Oil on canvas
21 1/2 x 25 1/2 inches (54.6 x 64.8 cm)
Gift of Richard Netter, Class of 1939, JD 1941, and Alice K. Netter in memory of William and Francis Netter
With little formal education, Kane worked as a laborer for most of his life and knew hard times. Ear(…)
With little formal education, Kane worked as a laborer for most of his life and knew hard times. Earnest effort—whether paving a street or painting a landscape—mattered most to John Kane, who equated the value of such endeavors. He remarked in his autobiography:. . . a painting has a right to be as exact as a joist or a mold or any other part of building construction. I think the artist owes it to the people to make his painting as right and sound as he can make it.Kane’s breakthrough as an artist came in 1927, when a jury selected his work for the Carnegie Institute’s annual International Exhibition of Paintings. Prestigious showings in New York, London, and elsewhere soon followed.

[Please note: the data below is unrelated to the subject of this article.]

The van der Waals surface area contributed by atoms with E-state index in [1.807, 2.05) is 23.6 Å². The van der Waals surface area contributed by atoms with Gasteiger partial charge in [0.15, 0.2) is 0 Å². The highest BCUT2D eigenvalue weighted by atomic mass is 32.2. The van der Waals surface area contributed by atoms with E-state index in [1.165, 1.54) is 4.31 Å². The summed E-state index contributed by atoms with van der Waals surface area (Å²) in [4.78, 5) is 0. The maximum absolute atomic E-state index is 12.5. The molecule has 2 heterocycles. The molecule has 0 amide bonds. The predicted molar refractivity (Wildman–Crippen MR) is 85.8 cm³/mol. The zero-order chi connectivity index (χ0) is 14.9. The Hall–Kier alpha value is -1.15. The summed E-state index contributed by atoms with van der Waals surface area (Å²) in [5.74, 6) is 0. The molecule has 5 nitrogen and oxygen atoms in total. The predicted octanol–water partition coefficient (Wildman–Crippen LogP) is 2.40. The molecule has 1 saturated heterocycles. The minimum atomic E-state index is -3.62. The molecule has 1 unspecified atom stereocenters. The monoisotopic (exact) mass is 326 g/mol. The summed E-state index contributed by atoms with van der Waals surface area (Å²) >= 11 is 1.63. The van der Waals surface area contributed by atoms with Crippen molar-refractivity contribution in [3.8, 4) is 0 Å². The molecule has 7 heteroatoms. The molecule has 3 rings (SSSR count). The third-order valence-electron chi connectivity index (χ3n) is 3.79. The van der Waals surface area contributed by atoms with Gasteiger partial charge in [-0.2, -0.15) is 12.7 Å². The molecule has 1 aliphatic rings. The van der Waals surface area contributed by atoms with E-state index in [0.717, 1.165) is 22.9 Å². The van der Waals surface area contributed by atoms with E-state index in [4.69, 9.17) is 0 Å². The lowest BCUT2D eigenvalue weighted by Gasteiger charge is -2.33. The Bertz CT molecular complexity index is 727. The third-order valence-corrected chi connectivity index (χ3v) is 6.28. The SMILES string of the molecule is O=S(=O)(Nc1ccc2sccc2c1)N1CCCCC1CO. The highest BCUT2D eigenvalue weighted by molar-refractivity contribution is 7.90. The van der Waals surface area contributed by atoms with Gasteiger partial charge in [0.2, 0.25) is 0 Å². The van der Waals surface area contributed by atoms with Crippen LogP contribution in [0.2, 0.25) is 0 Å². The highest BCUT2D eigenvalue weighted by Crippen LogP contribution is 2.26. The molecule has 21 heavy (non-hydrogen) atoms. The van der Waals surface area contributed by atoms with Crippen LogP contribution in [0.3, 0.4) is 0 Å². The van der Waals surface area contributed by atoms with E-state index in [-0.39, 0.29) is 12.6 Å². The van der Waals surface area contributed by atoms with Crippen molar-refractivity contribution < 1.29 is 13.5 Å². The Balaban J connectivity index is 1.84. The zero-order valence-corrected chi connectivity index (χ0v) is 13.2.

A Japanese Fancy
Winckworth Allan Gay
Boy with a Bird’s Nest